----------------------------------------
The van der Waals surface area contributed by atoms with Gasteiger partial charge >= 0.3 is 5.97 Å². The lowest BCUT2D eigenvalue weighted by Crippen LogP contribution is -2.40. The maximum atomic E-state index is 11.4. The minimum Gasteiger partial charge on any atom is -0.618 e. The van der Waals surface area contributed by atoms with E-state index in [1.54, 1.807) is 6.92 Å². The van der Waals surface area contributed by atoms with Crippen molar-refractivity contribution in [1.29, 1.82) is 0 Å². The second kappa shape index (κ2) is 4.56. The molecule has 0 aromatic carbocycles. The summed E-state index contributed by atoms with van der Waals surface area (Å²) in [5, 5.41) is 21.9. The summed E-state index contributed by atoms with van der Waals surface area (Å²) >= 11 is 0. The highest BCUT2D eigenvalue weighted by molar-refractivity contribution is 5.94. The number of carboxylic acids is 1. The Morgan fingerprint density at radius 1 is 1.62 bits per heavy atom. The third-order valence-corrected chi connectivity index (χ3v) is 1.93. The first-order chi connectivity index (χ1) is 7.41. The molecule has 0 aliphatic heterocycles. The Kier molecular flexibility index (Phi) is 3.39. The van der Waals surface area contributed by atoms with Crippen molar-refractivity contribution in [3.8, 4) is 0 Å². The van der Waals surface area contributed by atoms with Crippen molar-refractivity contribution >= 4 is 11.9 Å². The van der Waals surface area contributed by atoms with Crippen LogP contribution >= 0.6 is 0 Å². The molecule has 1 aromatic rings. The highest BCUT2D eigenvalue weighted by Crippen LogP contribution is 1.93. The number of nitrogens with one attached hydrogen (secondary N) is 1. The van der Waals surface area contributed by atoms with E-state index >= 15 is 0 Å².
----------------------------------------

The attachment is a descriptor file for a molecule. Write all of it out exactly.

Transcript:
The van der Waals surface area contributed by atoms with Gasteiger partial charge >= 0.3 is 5.97 Å². The lowest BCUT2D eigenvalue weighted by Crippen LogP contribution is -2.40. The maximum atomic E-state index is 11.4. The minimum Gasteiger partial charge on any atom is -0.618 e. The van der Waals surface area contributed by atoms with E-state index in [1.54, 1.807) is 6.92 Å². The van der Waals surface area contributed by atoms with Crippen molar-refractivity contribution in [1.29, 1.82) is 0 Å². The second kappa shape index (κ2) is 4.56. The molecule has 0 aromatic carbocycles. The summed E-state index contributed by atoms with van der Waals surface area (Å²) in [5, 5.41) is 21.9. The summed E-state index contributed by atoms with van der Waals surface area (Å²) >= 11 is 0. The highest BCUT2D eigenvalue weighted by molar-refractivity contribution is 5.94. The number of carboxylic acids is 1. The Morgan fingerprint density at radius 1 is 1.62 bits per heavy atom. The third-order valence-corrected chi connectivity index (χ3v) is 1.93. The first-order chi connectivity index (χ1) is 7.41. The molecule has 0 aliphatic heterocycles. The Kier molecular flexibility index (Phi) is 3.39. The van der Waals surface area contributed by atoms with Crippen molar-refractivity contribution in [3.8, 4) is 0 Å². The van der Waals surface area contributed by atoms with Crippen molar-refractivity contribution >= 4 is 11.9 Å². The van der Waals surface area contributed by atoms with Crippen LogP contribution >= 0.6 is 0 Å². The molecule has 1 aromatic rings. The highest BCUT2D eigenvalue weighted by Crippen LogP contribution is 1.93. The number of nitrogens with one attached hydrogen (secondary N) is 1. The van der Waals surface area contributed by atoms with E-state index >= 15 is 0 Å².